Alternate link to bypass OpenRPN site problem



#12

Please bookmark http://www.openrpn.org/index.php until this latest vulnerability is corrected.


#13

So why does this keep happening? Is it something wrong with the webhost? Or have you somehow gotten on a list of "best 100 sites to hack" or something?

I've had several webpages and none of them have ever ad problemz.

TW


#14

The problem is "preconfigured" software; this may be the pre-installed OS or the user software (bulleting board software, but might be some libraries as well). There are "on-click" exploits widely available, I guess some folks are even spidering for vulnerable sites and auto-exploiting them. There are two counter-measures available: upgrade to the latest version (might be difficult if it's a shared server) *and* rename the standard installation path/files. With this last measure, it is even possible to use exploitable versions, as the "script kiddy" scanner will fail...


#15

Thanks for the ideas, I'll send them over to Chad and with any luck we can finally stop these script kiddies.

#16

One thing to understand about "vulerability" is that just because you may think of your project, or company etc as a "low profile" enterprise does not make it low profile to the crackers. Rrealize that the cracking sniffing process is automated. For instance, if you leave a port open, it is not if, but when you will be cracked. In fact, it is only a matter of minutes.

My company's IS manager put up a test server one day to demonstrate this. He left an open port, and simply let is sit there for a few hours. Then he came back and read the log file. The port was found about 5 minutes after putting it up, and within a 1/2 hour, the command files had been cracked. The cracker, once he found an open port (through his automated crawler) put down his porn and his cheesy junk food snacks and went to work. He re-wrote the primary command script, injecting commands that made him an admin etc. All of his changes were caught by the log file. In fact he didn't do all that good a job at cloaking identity...but it ultimately dead ended in Russia.

Very powerful demonstration.


#17

Quote:
Rrealize that the cracking sniffing process is automated. For instance, if you leave a port open, it is not if, but when you will be cracked. In fact, it is only a matter of minutes.

I'm not sure I'd agree with that. Remember that for a server to work, it has to have at least 1 port open. Having a port open does not mean the server will be hacked.

Take google, yahoo, HP, etc. All their website have open ports. It's just the way the web works.

.

PS, to the openRPN team: How is the PCB going for the 49g+ retrofit kit? I asked you a few weeks back and didn't get a reply.


#18

Quote:
I'm not sure I'd agree with that. Remember that for a server to work, it has to have at least 1 port open. Having a port open does not mean the server will be hacked.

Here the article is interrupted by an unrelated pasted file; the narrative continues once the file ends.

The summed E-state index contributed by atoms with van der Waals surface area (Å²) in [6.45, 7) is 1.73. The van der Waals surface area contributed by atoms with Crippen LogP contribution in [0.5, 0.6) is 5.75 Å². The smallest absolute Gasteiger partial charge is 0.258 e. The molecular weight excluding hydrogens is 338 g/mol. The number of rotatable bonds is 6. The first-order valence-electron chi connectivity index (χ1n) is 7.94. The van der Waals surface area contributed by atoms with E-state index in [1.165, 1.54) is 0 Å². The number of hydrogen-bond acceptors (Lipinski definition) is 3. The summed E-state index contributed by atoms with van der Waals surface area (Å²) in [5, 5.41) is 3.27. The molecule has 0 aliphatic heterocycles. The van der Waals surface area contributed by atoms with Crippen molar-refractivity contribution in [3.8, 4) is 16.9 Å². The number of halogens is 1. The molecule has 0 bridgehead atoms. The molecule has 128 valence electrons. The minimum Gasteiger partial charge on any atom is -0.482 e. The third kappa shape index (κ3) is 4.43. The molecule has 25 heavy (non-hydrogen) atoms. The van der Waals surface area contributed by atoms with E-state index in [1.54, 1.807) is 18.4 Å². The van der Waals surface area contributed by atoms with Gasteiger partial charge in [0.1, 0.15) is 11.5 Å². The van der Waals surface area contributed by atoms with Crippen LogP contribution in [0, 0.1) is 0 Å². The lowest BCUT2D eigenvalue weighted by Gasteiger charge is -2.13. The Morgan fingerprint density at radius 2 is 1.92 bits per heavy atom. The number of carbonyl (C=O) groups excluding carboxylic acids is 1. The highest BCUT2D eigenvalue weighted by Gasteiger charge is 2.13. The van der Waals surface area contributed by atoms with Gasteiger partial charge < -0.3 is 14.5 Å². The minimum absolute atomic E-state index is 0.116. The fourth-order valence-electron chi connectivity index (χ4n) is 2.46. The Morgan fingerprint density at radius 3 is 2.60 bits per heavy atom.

There's a difference between having a port listening (which is indeed necessary if you're going to run any kind of service -- the remote PCs have to have something to connect to!) and having a port open (as in, allowing administrative access to any random stranger who knows a few default passwords).

In Los Alamos in 1945, there were people (about 1 in 5, apparently), who did not change the combination on their safes from the original combination. If you can imagine how easy that must have made the work of any spy, now imagine a similar lack of security today, only now we're not talking about a smallish office complex, but about the whole Internet. This is the kind of carelessness that script kiddies exploit.

- Thomas


#19

I take it you've never read "Los Alamos from Below." Too bad. Get a copy of "The Pleasure of Finding Things Out."

Security at Los Alamos was horrible.


#20

Thanks for the tip -- but I actually have read "Los Alamos From Below" -- that's where I got the figure of "1 in 5 safes with the factory combination unchanged" from. :-)


I thought it was funny how the basics of cracking haven't changed over the years. You simply start out by assuming that most people are lazy and stupid, at it works disturbingly often...

- Thomas

#21

>Having a port open does not mean the server will be hacked.

depends: open the telnet port and your site is under attack by automated dictionary scripts which *will* find the password sooner or later (SSH is way too slow in opening connections, so this would take forever <g>)

(sheesh, I remember the "good old days" when it was possible to offer anonymous ftp upload/download and it wasn't necessary to update your OS for years; the only attack I ever experienced was a formmail.pl which has been uploaded by a customer - the SPAM attack sure wasn't nice...)

#22

http://www.isene.com/artweb.cgi?article=006-update.txt

#23

http://www.somethingrare.net/

you can even mail him at u00z@hotmail.com =P


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